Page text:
- so it repels more stronglythan a bond pair does. (You can imagine this with balloons as well - eachlone pair is a short fat balloon, and each bond pair a long thin balloon. Tomodel the water molecule shown in the first column, (which has two LPand two BP around the oxygen atom) we'd tie two short fat balloons andtwo long thin balloons to one point. The short fat balloons will push theother balloons away more effectively!) Fig 2 shows how repulsion variesfor lone pairs and bond pairs.
Two lonepairsLone pair andbond pairTwo bondpairs
Fig 2. Differences in repulsion with lone pairs and bond pairs
Increasing Repulsion
N.B.
The difference between lone and bond pairs does
not
alter the basicshape of a molecule
BUT
it does distort it and so alter
bond angles
(i.e. theangle between two adjacent bond pairs).
 
Shapes of molecules and ions
Chem Factsheet
2
Table 1. Shapes of molecules and ions
Examplemoleculeelectron pairs aroundcentral atomdot - cross diagramName of shapeBond anglesBeCl
2
linearBeClCl180
o
BF
3
23trigonal planarBFFF120
o
HHHHCtetrahedral4CH
4
HHCHH109.5
o
PCl
5
5trigonalbipyramidalSF
6
6octahedralSFFFFFF
Finding the shape
To find the shape of any molecule, go through the following procedure:1.Draw a dot and cross diagram2.Count the number of electron pairs (both types) around the centralatom.3Decide the shape adopted by the electron pairs (see table below)4Look at the number of lone pairs, and decide the shape adopted by theatoms (see table on page 3)5.Draw the shape, including bond angles
Note that in these firsttwo, the central atomdoes not have 8 electrons- they are
electrondeficient 
.
You'll learnmore about this later!Note in these last two,the central atom hasmore than 8 electrons.That's because it's usingits d-orbitals, so there'sextra space.
 
Exam Hint: - 
Although you have to work out the shape adopted by the electron pairs first, your 
answer 
must always be the shape adopted by the 
atoms 
ClClPClClClBeClClFFBFSFFFFFF
Drawing 3D shapes
No one finds drawing 3D shapes very easy!One way of showing things more clearly is touse different sorts of line to show bondscoming out of the page towards you andbonds going into the page away from you.Other bonds - shown with a normal line - arein the plane of the page, going along it. Youcan also add dotted lines to diagrams to makethe shape clearer.all angles 90
o
Bond comingout of the pageBond goinginto the page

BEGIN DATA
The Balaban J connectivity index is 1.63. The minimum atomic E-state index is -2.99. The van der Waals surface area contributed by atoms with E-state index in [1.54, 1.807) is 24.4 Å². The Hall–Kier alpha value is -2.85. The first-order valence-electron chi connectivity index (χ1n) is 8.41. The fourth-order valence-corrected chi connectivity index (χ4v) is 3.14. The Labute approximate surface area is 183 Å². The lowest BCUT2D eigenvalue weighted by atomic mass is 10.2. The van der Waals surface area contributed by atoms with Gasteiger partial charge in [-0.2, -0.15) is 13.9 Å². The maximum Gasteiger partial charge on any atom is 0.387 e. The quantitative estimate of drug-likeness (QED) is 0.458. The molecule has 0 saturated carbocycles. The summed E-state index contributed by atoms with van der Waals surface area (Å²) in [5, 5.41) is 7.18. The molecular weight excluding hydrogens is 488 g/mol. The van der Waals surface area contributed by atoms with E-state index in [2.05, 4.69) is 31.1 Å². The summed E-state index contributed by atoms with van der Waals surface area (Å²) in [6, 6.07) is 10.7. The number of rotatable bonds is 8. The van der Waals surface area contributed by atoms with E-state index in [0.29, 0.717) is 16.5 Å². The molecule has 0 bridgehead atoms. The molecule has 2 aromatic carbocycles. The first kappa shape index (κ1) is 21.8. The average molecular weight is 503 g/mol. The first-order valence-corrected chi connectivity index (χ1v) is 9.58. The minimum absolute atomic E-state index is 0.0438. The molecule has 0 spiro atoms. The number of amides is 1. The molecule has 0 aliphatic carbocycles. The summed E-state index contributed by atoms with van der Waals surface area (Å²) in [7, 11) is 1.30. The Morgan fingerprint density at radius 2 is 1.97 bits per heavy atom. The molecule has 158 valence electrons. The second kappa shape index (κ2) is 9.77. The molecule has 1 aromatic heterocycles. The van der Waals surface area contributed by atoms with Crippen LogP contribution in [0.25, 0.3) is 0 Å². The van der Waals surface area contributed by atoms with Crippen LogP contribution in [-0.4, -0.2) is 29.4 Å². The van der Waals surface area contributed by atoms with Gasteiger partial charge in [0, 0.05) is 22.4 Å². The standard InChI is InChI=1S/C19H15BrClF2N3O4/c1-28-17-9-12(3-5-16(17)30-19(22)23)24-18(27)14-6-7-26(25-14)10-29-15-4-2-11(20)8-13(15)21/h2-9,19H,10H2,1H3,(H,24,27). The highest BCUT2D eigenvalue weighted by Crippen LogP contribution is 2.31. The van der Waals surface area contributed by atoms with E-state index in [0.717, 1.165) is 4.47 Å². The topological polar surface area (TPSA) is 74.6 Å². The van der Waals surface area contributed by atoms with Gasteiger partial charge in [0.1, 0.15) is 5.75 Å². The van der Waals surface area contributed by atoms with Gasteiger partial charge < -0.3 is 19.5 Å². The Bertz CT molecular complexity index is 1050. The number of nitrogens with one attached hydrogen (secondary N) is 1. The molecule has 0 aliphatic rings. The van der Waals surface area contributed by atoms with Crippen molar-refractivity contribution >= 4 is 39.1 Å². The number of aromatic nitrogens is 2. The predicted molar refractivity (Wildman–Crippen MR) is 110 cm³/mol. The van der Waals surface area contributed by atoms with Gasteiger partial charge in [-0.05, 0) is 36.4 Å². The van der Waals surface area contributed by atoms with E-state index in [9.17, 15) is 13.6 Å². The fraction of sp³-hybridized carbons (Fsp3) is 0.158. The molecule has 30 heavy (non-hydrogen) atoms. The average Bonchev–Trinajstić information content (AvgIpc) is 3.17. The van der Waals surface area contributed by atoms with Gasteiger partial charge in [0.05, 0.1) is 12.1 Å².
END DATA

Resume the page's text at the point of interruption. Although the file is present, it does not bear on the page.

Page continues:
Exam Hint: - 
Learn the names, examples and diagrams (with angles!)in tables 1 and 2 - they cover all the common cases you can be asked in the exam.
120
o
PClClClClCl
 
90
o
 
Shapes of molecules and ions
Chem Factsheet
3
Effect of lone pairs on shape
Although the overall shape is determined by the
total
number of electronpairs, lone pairs are important because they affect the shape in two ways:
The bond angles are reduced
Because lone pairs have a greater repulsive effect, they pushthe bond pairs closer together.
Learn
the
angles
in table 2.
The name of the shape is different
Because we can't actually "see" lone pairs, the name of theshapedepends on the bond pairs.
Learn
the
shape names
in table 2.The best examples to look at are CH
4
, NH
3
and H
2
O. Each of these havefour pairs of electrons.
CH
4
is a perfect tetrahedral (4 bond pairs).
NH
3
is based on a tetrahedral shape as it has 4 electron pairs, but becauseit has 3 bond pairs and 1 lone pair, the bond angle is less due to theincreased repulsion from the lone pair. The shape is trigonal pyramidal.
H
2
O, similarly, is based on a tetrahedral, but as it has 2 bond pairs and2 lone pairs, the bond angle is even less due to the repulsion from thetwo lone pairs.The shape is bent.
Multiple bonds and shapes
Some molecules - most commonly ethene (C
2
H
4
), ethyne (C
2
H
2
), CO, CO
2
and SO
2
- contain double or even triple bonds. This is the rule:When working out the shape of a molecule a double or triple bondcounts as
1 bond pair. But it has greater repulsive power!
Table 2. Distortion of the basic shapes due to lone pairs
Fig 3. Shapes of molecules with multiple bonds
Exam Hint:- 
Some molecules and ions (like CO on this page) contain 
dative bonds 
(shown as 
à
 ), where both electrons come from one atom. These behave just like normal single bonds - once the bond is formed, it doesn't matter where the electrons came from in the first place! 
moleculeelectron pairs aroundorbital atomdot - cross diagramName of shapeBond anglesNH
3
43 BP + 1 LPtrigonalpyramidalH
2
O42 BP. + 2 LPbentsquare planar64 BP + 2 LPXeF
4
HHHNHHHN107
0
HHOO104.5
0
HHXeFFClFFXeFFFC
2
H
4
trigonal planarCCHHHHCCHHHH121
o
121
o
118
o
CCHHCCHC
2
H
2
H180
o
linearC
 
COCOOlinearCO
2
COCOO180
o
OlinearSO
2
SOOS120
0
OObent
the lone pairs get as far as possible from each other 

Activity (6)

You've already reviewed this. Edit your review.
1 hundred reads
Zmajevo Jaje liked this
Zmajevo Jaje liked this
tapas kundu liked this
amna5297 liked this

You're Reading a Free Preview

Download
/*********** DO NOT ALTER ANYTHING BELOW THIS LINE ! ************/ var s_code=s.t();if(s_code)document.write(s_code)//-->